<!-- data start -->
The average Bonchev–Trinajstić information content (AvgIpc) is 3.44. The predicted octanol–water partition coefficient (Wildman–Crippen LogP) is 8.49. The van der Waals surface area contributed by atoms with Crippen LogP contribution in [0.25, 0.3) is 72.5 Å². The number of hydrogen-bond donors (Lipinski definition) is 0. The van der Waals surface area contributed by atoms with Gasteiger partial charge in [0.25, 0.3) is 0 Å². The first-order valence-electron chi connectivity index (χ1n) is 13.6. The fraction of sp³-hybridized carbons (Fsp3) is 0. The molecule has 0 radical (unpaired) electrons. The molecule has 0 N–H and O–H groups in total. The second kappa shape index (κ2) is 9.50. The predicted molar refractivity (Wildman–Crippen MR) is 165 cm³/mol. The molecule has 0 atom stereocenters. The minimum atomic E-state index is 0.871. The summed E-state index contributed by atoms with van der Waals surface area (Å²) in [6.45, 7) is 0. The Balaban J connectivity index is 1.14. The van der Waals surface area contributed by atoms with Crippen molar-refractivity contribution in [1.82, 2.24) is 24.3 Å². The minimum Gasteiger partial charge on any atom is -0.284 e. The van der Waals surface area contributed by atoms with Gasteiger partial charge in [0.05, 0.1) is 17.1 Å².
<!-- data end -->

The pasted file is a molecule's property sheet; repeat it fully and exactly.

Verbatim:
The average Bonchev–Trinajstić information content (AvgIpc) is 3.44. The predicted octanol–water partition coefficient (Wildman–Crippen LogP) is 8.49. The van der Waals surface area contributed by atoms with Crippen LogP contribution in [0.25, 0.3) is 72.5 Å². The number of hydrogen-bond donors (Lipinski definition) is 0. The van der Waals surface area contributed by atoms with Gasteiger partial charge in [0.25, 0.3) is 0 Å². The first-order valence-electron chi connectivity index (χ1n) is 13.6. The fraction of sp³-hybridized carbons (Fsp3) is 0. The molecule has 0 radical (unpaired) electrons. The molecule has 0 N–H and O–H groups in total. The second kappa shape index (κ2) is 9.50. The predicted molar refractivity (Wildman–Crippen MR) is 165 cm³/mol. The molecule has 0 atom stereocenters. The minimum atomic E-state index is 0.871. The summed E-state index contributed by atoms with van der Waals surface area (Å²) in [6.45, 7) is 0. The Balaban J connectivity index is 1.14. The van der Waals surface area contributed by atoms with Crippen molar-refractivity contribution in [1.82, 2.24) is 24.3 Å². The minimum Gasteiger partial charge on any atom is -0.284 e. The van der Waals surface area contributed by atoms with Gasteiger partial charge in [0.05, 0.1) is 17.1 Å².